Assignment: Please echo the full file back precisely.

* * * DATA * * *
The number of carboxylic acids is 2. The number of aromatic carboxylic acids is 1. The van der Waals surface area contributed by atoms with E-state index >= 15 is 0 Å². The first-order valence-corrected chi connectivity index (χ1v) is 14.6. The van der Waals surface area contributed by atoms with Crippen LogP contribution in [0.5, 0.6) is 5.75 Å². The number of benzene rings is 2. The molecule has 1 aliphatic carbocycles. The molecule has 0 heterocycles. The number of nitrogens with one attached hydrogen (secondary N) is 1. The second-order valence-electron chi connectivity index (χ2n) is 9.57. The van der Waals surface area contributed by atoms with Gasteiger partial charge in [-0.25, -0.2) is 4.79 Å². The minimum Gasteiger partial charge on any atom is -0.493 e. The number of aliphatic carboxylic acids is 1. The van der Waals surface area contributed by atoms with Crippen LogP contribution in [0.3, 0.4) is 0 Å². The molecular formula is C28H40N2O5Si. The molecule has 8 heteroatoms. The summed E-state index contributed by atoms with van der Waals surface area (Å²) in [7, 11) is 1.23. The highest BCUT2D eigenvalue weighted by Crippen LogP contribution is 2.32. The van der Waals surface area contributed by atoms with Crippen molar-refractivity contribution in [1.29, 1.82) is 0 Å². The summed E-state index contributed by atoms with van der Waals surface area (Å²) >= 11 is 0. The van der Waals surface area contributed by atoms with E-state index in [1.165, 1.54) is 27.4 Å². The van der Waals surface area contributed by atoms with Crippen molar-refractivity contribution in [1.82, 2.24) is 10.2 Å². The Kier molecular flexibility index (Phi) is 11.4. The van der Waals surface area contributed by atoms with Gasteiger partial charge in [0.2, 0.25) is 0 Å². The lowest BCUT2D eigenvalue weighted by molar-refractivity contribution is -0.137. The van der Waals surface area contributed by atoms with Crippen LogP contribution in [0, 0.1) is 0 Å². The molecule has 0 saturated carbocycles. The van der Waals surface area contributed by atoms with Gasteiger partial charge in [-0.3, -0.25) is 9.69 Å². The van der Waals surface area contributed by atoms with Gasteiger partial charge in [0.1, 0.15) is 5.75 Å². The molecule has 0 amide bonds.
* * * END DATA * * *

The number of carboxylic acids is 2. The number of aromatic carboxylic acids is 1. The van der Waals surface area contributed by atoms with E-state index >= 15 is 0 Å². The first-order valence-corrected chi connectivity index (χ1v) is 14.6. The van der Waals surface area contributed by atoms with Crippen LogP contribution in [0.5, 0.6) is 5.75 Å². The number of benzene rings is 2. The molecule has 1 aliphatic carbocycles. The molecule has 0 heterocycles. The number of nitrogens with one attached hydrogen (secondary N) is 1. The second-order valence-electron chi connectivity index (χ2n) is 9.57. The van der Waals surface area contributed by atoms with Gasteiger partial charge in [-0.25, -0.2) is 4.79 Å². The minimum Gasteiger partial charge on any atom is -0.493 e. The number of aliphatic carboxylic acids is 1. The van der Waals surface area contributed by atoms with Crippen LogP contribution in [0.3, 0.4) is 0 Å². The molecular formula is C28H40N2O5Si. The molecule has 8 heteroatoms. The summed E-state index contributed by atoms with van der Waals surface area (Å²) in [7, 11) is 1.23. The highest BCUT2D eigenvalue weighted by Crippen LogP contribution is 2.32. The van der Waals surface area contributed by atoms with Crippen molar-refractivity contribution in [1.29, 1.82) is 0 Å². The summed E-state index contributed by atoms with van der Waals surface area (Å²) >= 11 is 0. The van der Waals surface area contributed by atoms with E-state index in [1.165, 1.54) is 27.4 Å². The van der Waals surface area contributed by atoms with Crippen molar-refractivity contribution in [1.82, 2.24) is 10.2 Å². The Kier molecular flexibility index (Phi) is 11.4. The van der Waals surface area contributed by atoms with Gasteiger partial charge in [0.2, 0.25) is 0 Å². The lowest BCUT2D eigenvalue weighted by molar-refractivity contribution is -0.137. The van der Waals surface area contributed by atoms with Crippen LogP contribution in [0, 0.1) is 0 Å². The molecule has 0 saturated carbocycles. The van der Waals surface area contributed by atoms with Gasteiger partial charge in [-0.3, -0.25) is 9.69 Å². The van der Waals surface area contributed by atoms with Gasteiger partial charge in [0.1, 0.15) is 5.75 Å². The molecule has 0 amide bonds.